Objective testing of speaker wire? Does it exist?

Will Brink

Will Brink

Enthusiast
Not a thread to start a debate, but discuss objective testing, more like lack there of. Being Audioholics, I suspect few are under the impression expensive wire/cables/power cords have any effects on the sound, but I digress:

If you were to run a proper objective blind A/B listening test that statistical significance could be detected and measured, what how would you set that up? Has no one developed an accepted protocol? It's clearly not as simple or easy to do objectively test as it seems on the surface, amazed that decades of this discussion has not produced a protocol. Maybe we can develop such a protocol? There's been some commendable attempts but does not seem like it's been tested under controlled conditions. I realize that's easier said than done. I am surprised, to the best of my knowledge has not been done. What would the protocol be to test for statistical significance?

A study starts with a basic hypothesis

Hypothesis: human beings will be unable to distinguish between speaker wire if they're not able to see which wire is being used under controlled conditions. We aim to test that hypothesis by controlling the known confounding variables and remove bias via blinded randomized A/B testing. Or hypothesis is that volunteers under such controlled conditions will be unable to differentiate between wires at a greater rate than random chance dictates.

I thought this was a fun recent attempt by their own admission, not conclusive or scientifically valid:

 
Swerd

Swerd

Audioholic Spartan
It is widely agreed that different speakers do sound different. Even the same speakers will sound different if moved to different locations within a room.

Although it's widely debated whether different amplifiers impart different sounds to the same speakers, it is commonly accepted around here that different solid state amplifiers, if they are well-designed, operate well below clipping, do not misbehave, and have a high damping factor across the band, will tend to sound the same. There are a few who claim otherwise, but they never discuss randomized blind listening tests to settle the question.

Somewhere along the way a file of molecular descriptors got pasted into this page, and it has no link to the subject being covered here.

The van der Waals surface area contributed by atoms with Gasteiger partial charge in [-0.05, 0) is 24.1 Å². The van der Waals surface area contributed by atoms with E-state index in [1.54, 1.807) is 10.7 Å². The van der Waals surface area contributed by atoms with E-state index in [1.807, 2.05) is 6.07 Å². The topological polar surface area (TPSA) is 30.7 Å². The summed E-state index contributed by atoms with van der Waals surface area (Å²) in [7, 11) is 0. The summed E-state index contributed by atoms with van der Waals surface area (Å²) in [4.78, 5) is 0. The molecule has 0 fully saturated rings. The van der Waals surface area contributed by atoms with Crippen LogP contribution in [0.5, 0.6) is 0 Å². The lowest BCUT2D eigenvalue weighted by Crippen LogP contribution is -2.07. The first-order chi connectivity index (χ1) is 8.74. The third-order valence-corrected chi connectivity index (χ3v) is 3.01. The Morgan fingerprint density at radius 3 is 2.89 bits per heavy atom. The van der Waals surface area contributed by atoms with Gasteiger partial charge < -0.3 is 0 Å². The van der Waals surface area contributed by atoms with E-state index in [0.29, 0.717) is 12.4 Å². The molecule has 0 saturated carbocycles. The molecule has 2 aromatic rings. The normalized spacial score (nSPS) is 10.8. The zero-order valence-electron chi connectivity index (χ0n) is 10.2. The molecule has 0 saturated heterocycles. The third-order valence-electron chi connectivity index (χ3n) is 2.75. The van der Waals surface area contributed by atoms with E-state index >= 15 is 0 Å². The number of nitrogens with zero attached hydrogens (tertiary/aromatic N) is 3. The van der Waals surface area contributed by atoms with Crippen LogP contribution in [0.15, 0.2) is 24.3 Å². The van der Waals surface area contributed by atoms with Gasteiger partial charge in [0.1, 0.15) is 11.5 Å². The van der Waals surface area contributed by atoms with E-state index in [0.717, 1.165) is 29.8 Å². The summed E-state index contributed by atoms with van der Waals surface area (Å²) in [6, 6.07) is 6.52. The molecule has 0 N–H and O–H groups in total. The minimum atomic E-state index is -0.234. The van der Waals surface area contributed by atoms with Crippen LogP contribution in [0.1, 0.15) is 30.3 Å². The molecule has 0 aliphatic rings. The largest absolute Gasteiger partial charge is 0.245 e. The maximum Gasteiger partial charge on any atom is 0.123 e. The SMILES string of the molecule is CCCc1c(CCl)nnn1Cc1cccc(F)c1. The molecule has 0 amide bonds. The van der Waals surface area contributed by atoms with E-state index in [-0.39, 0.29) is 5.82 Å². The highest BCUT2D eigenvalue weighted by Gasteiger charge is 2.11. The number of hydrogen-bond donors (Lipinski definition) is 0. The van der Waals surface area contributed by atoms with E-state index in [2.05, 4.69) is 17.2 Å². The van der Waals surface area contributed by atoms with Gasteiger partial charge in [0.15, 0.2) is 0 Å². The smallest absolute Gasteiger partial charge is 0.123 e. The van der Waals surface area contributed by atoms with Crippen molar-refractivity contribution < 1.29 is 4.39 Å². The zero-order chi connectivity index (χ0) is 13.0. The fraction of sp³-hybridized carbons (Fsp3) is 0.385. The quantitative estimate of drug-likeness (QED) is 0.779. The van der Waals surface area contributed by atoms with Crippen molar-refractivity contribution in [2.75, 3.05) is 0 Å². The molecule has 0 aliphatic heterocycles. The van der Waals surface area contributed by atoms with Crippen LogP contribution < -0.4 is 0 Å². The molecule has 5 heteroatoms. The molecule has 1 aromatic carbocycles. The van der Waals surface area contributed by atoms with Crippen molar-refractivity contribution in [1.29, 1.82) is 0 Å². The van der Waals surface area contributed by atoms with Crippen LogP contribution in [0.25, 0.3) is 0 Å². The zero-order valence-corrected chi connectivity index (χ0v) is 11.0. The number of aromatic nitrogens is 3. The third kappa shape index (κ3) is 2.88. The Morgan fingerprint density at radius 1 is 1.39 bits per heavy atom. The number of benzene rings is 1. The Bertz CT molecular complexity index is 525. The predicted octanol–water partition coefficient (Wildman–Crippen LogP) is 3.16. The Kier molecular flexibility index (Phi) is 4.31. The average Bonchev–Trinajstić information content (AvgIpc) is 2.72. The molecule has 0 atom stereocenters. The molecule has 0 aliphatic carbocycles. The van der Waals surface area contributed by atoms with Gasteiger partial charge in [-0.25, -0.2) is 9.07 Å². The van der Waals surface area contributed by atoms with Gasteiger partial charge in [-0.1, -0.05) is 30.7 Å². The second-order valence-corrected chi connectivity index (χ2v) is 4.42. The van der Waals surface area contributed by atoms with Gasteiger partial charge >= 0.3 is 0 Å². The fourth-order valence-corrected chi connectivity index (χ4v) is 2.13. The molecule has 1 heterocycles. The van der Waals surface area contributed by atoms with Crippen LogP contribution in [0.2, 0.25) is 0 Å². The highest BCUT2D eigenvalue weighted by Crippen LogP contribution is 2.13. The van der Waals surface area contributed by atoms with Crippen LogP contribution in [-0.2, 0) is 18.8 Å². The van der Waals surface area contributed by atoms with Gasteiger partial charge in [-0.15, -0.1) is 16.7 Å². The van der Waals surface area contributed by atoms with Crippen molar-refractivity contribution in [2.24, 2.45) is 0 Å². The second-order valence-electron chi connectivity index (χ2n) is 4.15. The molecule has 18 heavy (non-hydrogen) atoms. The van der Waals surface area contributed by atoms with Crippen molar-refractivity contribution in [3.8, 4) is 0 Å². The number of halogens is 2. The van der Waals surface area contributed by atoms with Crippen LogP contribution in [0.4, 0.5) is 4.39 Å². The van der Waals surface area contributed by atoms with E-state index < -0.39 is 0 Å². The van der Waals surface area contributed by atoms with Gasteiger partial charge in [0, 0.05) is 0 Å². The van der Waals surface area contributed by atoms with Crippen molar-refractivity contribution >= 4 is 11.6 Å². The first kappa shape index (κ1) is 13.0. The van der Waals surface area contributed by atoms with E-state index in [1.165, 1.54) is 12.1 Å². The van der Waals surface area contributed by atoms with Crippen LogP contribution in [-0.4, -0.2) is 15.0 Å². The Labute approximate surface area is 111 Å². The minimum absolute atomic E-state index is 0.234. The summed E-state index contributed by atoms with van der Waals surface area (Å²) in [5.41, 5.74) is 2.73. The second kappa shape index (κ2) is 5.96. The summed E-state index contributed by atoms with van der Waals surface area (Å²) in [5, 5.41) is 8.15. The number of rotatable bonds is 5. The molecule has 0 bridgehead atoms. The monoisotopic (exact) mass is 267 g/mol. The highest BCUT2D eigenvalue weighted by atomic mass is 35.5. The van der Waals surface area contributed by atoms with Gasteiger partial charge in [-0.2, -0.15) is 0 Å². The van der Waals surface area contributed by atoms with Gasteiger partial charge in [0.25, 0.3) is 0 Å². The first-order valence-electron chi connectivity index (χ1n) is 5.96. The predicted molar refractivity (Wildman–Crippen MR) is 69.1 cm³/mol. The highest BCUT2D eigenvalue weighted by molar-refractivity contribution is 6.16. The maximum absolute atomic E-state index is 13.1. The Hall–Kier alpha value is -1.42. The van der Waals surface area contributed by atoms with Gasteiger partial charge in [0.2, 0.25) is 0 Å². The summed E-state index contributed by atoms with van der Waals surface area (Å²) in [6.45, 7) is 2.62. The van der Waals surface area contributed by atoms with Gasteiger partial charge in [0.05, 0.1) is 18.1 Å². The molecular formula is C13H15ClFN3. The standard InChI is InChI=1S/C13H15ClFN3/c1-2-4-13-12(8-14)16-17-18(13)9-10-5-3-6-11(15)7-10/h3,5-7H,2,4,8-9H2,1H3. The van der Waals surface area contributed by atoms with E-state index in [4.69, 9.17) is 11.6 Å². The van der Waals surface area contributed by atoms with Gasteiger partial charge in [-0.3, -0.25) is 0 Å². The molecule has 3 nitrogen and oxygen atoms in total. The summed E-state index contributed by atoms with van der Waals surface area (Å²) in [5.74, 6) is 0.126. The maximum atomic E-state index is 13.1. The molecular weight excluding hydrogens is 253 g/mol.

No one here debates whether speaker cables can impart different sounds. It would be like wondering whether you can hear paint dry, and if different brands of paint sound different. We don't go there… and you shouldn't either.
 
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Kvn_Walker

Kvn_Walker

Audioholic Chief
You test speaker cables objectively with a multimeter. Any method that involves your ears is subjective.
 
Will Brink

Will Brink

Enthusiast
It is widely agreed that different speakers do sound different. Even the same speakers will sound different if moved to different locations within a room.

Although it's widely debated whether different amplifiers impart different sounds to the same speakers, around here it is commonly accepted around here that different solid state amplifiers, if they are well-designed, operate well below clipping, do not misbehave, and have a high damping factor across the band, will tend to sound the same. There are a few who claim otherwise, but they never discuss randomized blind listening tests to settle the question.

No one here debates whether speaker cables can impart different sounds. It would be like wondering whether you can hear paint dry, and if different brands of paint sound different. We don't go there… and you shouldn't either.
They may not here, but they do endlessly elsewhere and I'd like to actually develop a protocol to test it to see if I/we can get them to STFU about it some day. I also simply find it an intellectual/science discussion on how/if it can indeed be tested per my OP.
 
S

shadyJ

Speaker of the House
Arranging a rigorous blind test is not an easy thing to do. It's a nice idea, but there are more interesting subjects for investigation than the audible differences between cables. The reason why is that the outcome isn't likely to deviate from any rational person's expectations. I would be more interested in a blind test where the results are likely to be more informative.
 
William Lemmerhirt

William Lemmerhirt

Audioholic Spartan
This is easy. Read about genes coat hanger wire test. Hopefully link forthcoming...
 
Will Brink

Will Brink

Enthusiast